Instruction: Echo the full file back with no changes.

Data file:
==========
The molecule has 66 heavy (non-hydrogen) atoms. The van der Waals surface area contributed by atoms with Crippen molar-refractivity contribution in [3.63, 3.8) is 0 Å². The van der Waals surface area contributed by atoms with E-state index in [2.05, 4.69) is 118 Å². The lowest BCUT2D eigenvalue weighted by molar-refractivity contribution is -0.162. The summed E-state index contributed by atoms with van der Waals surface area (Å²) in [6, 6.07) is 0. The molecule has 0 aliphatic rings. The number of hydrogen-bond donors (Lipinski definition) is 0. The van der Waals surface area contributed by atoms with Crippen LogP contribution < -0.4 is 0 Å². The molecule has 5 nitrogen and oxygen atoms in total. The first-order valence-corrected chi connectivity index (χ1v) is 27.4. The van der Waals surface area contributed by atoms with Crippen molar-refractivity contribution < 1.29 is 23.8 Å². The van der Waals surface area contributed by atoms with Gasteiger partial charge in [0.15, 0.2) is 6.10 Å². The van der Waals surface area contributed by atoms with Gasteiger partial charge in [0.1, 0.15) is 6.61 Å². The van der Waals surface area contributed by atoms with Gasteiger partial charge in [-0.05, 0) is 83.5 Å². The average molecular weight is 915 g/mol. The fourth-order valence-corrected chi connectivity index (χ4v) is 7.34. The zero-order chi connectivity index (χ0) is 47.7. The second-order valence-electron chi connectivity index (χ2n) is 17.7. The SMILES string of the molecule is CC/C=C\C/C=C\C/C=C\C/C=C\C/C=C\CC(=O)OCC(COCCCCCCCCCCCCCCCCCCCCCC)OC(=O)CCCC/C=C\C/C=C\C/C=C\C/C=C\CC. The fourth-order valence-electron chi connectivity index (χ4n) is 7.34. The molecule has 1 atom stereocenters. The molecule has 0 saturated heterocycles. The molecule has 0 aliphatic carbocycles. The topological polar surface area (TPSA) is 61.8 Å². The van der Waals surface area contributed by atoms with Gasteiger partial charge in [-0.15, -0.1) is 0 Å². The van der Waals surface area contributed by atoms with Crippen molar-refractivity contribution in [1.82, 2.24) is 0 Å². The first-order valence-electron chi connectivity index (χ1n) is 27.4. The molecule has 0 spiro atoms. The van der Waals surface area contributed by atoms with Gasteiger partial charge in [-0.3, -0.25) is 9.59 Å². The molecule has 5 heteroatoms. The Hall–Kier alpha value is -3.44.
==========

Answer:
The molecule has 66 heavy (non-hydrogen) atoms. The van der Waals surface area contributed by atoms with Crippen molar-refractivity contribution in [3.63, 3.8) is 0 Å². The van der Waals surface area contributed by atoms with E-state index in [2.05, 4.69) is 118 Å². The lowest BCUT2D eigenvalue weighted by molar-refractivity contribution is -0.162. The summed E-state index contributed by atoms with van der Waals surface area (Å²) in [6, 6.07) is 0. The molecule has 0 aliphatic rings. The number of hydrogen-bond donors (Lipinski definition) is 0. The van der Waals surface area contributed by atoms with Crippen LogP contribution < -0.4 is 0 Å². The molecule has 5 nitrogen and oxygen atoms in total. The first-order valence-corrected chi connectivity index (χ1v) is 27.4. The van der Waals surface area contributed by atoms with Crippen molar-refractivity contribution < 1.29 is 23.8 Å². The van der Waals surface area contributed by atoms with Gasteiger partial charge in [0.15, 0.2) is 6.10 Å². The van der Waals surface area contributed by atoms with Gasteiger partial charge in [0.1, 0.15) is 6.61 Å². The van der Waals surface area contributed by atoms with Gasteiger partial charge in [-0.05, 0) is 83.5 Å². The average molecular weight is 915 g/mol. The fourth-order valence-corrected chi connectivity index (χ4v) is 7.34. The zero-order chi connectivity index (χ0) is 47.7. The second-order valence-electron chi connectivity index (χ2n) is 17.7. The SMILES string of the molecule is CC/C=C\C/C=C\C/C=C\C/C=C\C/C=C\CC(=O)OCC(COCCCCCCCCCCCCCCCCCCCCCC)OC(=O)CCCC/C=C\C/C=C\C/C=C\C/C=C\CC. The fourth-order valence-electron chi connectivity index (χ4n) is 7.34. The molecule has 1 atom stereocenters. The molecule has 0 saturated heterocycles. The molecule has 0 aliphatic carbocycles. The topological polar surface area (TPSA) is 61.8 Å². The van der Waals surface area contributed by atoms with Gasteiger partial charge in [-0.15, -0.1) is 0 Å². The van der Waals surface area contributed by atoms with Crippen molar-refractivity contribution in [1.82, 2.24) is 0 Å². The first-order valence-electron chi connectivity index (χ1n) is 27.4. The molecule has 0 spiro atoms. The van der Waals surface area contributed by atoms with Gasteiger partial charge in [-0.3, -0.25) is 9.59 Å². The molecule has 5 heteroatoms. The Hall–Kier alpha value is -3.44.